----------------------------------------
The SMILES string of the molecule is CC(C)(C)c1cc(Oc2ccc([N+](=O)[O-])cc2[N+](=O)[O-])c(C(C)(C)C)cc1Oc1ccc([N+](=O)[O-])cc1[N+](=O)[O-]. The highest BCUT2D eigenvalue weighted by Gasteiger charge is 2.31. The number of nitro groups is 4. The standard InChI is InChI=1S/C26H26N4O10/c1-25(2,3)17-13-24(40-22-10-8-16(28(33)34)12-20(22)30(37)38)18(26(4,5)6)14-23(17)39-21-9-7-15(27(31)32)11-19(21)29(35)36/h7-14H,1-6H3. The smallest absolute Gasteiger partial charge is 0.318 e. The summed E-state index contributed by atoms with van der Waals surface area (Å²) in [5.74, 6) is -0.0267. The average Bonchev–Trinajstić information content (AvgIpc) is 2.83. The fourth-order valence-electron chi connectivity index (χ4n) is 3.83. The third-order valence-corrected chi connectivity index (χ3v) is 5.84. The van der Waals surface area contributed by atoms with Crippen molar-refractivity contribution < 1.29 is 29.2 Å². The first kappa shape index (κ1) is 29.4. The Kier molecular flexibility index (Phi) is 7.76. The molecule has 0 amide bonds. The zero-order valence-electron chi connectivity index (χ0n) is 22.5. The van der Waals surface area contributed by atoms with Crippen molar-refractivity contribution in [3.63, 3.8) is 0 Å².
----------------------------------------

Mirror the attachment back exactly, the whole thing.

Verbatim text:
The SMILES string of the molecule is CC(C)(C)c1cc(Oc2ccc([N+](=O)[O-])cc2[N+](=O)[O-])c(C(C)(C)C)cc1Oc1ccc([N+](=O)[O-])cc1[N+](=O)[O-]. The highest BCUT2D eigenvalue weighted by Gasteiger charge is 2.31. The number of nitro groups is 4. The standard InChI is InChI=1S/C26H26N4O10/c1-25(2,3)17-13-24(40-22-10-8-16(28(33)34)12-20(22)30(37)38)18(26(4,5)6)14-23(17)39-21-9-7-15(27(31)32)11-19(21)29(35)36/h7-14H,1-6H3. The smallest absolute Gasteiger partial charge is 0.318 e. The summed E-state index contributed by atoms with van der Waals surface area (Å²) in [5.74, 6) is -0.0267. The average Bonchev–Trinajstić information content (AvgIpc) is 2.83. The fourth-order valence-electron chi connectivity index (χ4n) is 3.83. The third-order valence-corrected chi connectivity index (χ3v) is 5.84. The van der Waals surface area contributed by atoms with Crippen molar-refractivity contribution < 1.29 is 29.2 Å². The first kappa shape index (κ1) is 29.4. The Kier molecular flexibility index (Phi) is 7.76. The molecule has 0 amide bonds. The zero-order valence-electron chi connectivity index (χ0n) is 22.5. The van der Waals surface area contributed by atoms with Crippen molar-refractivity contribution in [3.63, 3.8) is 0 Å².